The new government will seek "substantive and stable" relations with Russia and "constructive dialogue" with Moscow on climate and environmental issues. It calls for Russia to end its "destabilization efforts" in Belarus and Ukraine. At the same time, the new government wants to eliminate visa requirements for Russians who wish to travel to Germany. The Greens have been outspoken opponents of the controversial Nord Stream 2 gas pipeline while the Social Democrats support the pipeline. It remains unclear how the coalition partners will reconcile this rift.
The document calls for a collective EU China policy that is coordinated with the United States. It also bizarrely states that "within the framework of a One-China Policy" it would support Taiwan's membership in international organizations.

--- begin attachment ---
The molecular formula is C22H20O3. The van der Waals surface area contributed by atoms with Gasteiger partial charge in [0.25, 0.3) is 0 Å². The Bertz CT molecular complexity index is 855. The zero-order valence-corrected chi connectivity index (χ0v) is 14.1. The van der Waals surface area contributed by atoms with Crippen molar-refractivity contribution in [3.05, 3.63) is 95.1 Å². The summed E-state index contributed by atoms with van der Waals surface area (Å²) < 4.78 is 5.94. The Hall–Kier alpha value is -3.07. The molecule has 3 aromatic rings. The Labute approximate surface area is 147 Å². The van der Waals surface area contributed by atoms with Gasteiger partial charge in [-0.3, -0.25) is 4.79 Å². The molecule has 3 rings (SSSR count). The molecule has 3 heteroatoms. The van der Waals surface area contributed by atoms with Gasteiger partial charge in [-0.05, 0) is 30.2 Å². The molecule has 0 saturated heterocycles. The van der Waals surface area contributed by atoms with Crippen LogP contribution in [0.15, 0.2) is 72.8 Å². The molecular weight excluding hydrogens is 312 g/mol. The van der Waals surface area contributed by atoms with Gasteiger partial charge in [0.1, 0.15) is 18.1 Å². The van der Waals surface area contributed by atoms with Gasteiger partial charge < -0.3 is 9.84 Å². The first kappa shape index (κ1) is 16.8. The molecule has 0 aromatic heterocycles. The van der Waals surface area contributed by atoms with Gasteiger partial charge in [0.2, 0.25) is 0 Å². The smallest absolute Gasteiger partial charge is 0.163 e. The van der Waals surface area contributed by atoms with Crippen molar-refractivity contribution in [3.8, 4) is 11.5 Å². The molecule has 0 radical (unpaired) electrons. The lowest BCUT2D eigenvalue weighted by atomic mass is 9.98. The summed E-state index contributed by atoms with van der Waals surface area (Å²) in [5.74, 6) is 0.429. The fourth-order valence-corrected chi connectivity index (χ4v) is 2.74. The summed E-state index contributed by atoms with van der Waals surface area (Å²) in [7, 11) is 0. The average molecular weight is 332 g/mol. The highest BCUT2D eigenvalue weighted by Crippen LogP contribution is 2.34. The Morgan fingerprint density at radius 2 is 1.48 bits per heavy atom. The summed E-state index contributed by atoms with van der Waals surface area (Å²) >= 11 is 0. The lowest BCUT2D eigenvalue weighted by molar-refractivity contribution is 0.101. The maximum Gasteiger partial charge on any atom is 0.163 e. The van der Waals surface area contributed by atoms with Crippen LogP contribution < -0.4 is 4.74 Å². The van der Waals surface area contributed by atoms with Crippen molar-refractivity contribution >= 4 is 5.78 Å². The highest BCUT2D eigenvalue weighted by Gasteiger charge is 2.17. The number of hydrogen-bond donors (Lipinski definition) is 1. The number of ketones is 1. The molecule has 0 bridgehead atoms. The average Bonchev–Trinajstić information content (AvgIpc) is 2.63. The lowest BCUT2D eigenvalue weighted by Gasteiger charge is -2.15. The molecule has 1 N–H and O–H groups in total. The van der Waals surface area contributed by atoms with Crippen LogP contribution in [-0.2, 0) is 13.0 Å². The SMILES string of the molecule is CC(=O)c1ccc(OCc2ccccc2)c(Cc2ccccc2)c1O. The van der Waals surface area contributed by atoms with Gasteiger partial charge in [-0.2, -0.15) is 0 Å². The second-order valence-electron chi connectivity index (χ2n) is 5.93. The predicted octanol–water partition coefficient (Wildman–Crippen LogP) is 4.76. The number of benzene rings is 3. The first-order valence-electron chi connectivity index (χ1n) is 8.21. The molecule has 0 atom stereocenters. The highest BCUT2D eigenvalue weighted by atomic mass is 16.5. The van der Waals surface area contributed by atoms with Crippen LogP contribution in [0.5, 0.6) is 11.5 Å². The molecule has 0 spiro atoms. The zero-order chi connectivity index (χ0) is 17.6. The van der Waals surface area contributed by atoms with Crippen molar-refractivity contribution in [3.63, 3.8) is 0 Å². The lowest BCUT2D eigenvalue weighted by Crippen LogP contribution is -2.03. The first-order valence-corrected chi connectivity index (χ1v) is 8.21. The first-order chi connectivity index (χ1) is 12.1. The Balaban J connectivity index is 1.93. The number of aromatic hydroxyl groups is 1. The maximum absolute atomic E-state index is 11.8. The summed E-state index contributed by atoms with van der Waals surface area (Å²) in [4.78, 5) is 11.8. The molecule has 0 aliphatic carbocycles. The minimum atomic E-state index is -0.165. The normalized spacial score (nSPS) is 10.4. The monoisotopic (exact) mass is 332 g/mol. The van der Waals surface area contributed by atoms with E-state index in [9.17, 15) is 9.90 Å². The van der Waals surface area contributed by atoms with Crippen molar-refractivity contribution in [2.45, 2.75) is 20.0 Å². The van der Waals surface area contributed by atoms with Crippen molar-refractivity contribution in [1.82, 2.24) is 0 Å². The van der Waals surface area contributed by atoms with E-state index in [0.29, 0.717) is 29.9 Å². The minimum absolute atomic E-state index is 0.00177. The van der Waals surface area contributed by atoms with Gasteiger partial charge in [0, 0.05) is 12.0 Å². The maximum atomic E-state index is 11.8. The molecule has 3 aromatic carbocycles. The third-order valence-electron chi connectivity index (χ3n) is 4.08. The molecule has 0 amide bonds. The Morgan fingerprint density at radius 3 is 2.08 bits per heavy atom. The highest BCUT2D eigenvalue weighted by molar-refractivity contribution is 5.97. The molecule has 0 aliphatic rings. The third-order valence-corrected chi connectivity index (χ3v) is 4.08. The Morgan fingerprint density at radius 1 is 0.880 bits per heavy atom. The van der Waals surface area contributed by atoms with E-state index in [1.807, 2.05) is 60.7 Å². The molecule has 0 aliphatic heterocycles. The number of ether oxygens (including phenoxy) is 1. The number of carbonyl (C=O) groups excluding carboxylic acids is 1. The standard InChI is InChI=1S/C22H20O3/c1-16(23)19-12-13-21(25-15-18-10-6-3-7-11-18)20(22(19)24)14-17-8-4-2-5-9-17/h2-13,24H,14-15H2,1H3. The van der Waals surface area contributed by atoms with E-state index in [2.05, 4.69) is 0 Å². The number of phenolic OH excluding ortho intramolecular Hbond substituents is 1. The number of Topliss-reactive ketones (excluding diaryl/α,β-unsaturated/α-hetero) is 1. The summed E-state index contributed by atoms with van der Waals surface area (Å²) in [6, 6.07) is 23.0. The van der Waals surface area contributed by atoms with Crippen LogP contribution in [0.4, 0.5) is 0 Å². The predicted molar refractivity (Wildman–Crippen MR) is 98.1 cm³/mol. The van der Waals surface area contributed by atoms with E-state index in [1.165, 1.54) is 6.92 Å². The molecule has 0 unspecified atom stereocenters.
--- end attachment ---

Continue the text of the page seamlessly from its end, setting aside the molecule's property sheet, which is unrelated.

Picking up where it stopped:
Olaf Scholz has said that the new government will not seek "the lowest common denominator" but its coalition agreement appears to be just that. Far from ending the Merkel era, the next government may end up being a continuation of it.
In terms of the distribution of ministerial posts, the SPD will receive seven, including the chancellery and the interior and defense ministries. The Greens will appoint the next vice-chancellor and get five ministries, including the foreign ministry. The FDP will receive four ministerial posts, including the powerful finance and justice ministries.
SPD leader Olaf Scholz, a 63-year-old career politician, is set to become Germany's next chancellor. Trained as a lawyer, he served as the mayor of Hamburg for six years before being appointed federal finance minister and vice chancellor in 2018 as part of Merkel's fourth government. During the election campaign, the SPD portrayed Scholz as a level-headed statesman who would be Merkel's natural successor.